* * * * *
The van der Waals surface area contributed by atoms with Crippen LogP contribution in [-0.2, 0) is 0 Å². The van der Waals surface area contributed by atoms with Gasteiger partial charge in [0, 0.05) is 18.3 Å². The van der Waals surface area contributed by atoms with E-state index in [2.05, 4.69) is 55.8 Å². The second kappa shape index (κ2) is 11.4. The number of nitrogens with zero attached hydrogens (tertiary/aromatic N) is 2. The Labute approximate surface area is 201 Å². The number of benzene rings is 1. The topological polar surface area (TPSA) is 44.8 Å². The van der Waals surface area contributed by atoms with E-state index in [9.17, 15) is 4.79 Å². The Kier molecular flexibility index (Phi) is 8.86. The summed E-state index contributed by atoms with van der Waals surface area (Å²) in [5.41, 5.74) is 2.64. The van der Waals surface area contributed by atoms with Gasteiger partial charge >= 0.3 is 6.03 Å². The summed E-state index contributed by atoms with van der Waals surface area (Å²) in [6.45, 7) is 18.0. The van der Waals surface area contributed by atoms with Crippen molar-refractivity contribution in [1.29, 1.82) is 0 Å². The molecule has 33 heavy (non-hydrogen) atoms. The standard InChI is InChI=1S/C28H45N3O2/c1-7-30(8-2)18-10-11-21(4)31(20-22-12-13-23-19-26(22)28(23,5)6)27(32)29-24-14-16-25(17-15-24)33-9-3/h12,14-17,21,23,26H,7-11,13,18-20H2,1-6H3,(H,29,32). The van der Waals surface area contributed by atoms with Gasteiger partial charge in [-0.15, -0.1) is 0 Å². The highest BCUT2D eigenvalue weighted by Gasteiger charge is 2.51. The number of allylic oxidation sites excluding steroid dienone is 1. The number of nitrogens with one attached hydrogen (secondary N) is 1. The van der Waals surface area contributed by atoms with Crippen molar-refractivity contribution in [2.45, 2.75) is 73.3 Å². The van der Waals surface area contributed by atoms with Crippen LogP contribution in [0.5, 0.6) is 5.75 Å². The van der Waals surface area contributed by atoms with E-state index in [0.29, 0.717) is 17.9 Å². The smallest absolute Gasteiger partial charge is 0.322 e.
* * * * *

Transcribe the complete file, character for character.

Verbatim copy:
The van der Waals surface area contributed by atoms with Crippen LogP contribution in [-0.2, 0) is 0 Å². The van der Waals surface area contributed by atoms with Gasteiger partial charge in [0, 0.05) is 18.3 Å². The van der Waals surface area contributed by atoms with E-state index in [2.05, 4.69) is 55.8 Å². The second kappa shape index (κ2) is 11.4. The number of nitrogens with zero attached hydrogens (tertiary/aromatic N) is 2. The Labute approximate surface area is 201 Å². The number of benzene rings is 1. The topological polar surface area (TPSA) is 44.8 Å². The van der Waals surface area contributed by atoms with E-state index in [9.17, 15) is 4.79 Å². The Kier molecular flexibility index (Phi) is 8.86. The summed E-state index contributed by atoms with van der Waals surface area (Å²) in [5.41, 5.74) is 2.64. The van der Waals surface area contributed by atoms with Gasteiger partial charge >= 0.3 is 6.03 Å². The summed E-state index contributed by atoms with van der Waals surface area (Å²) in [6.45, 7) is 18.0. The van der Waals surface area contributed by atoms with Crippen molar-refractivity contribution in [1.29, 1.82) is 0 Å². The molecule has 33 heavy (non-hydrogen) atoms. The standard InChI is InChI=1S/C28H45N3O2/c1-7-30(8-2)18-10-11-21(4)31(20-22-12-13-23-19-26(22)28(23,5)6)27(32)29-24-14-16-25(17-15-24)33-9-3/h12,14-17,21,23,26H,7-11,13,18-20H2,1-6H3,(H,29,32). The van der Waals surface area contributed by atoms with Gasteiger partial charge in [-0.15, -0.1) is 0 Å². The highest BCUT2D eigenvalue weighted by Gasteiger charge is 2.51. The number of allylic oxidation sites excluding steroid dienone is 1. The number of nitrogens with one attached hydrogen (secondary N) is 1. The van der Waals surface area contributed by atoms with Crippen molar-refractivity contribution in [2.45, 2.75) is 73.3 Å². The van der Waals surface area contributed by atoms with Crippen LogP contribution in [0.5, 0.6) is 5.75 Å². The van der Waals surface area contributed by atoms with E-state index in [0.29, 0.717) is 17.9 Å². The smallest absolute Gasteiger partial charge is 0.322 e.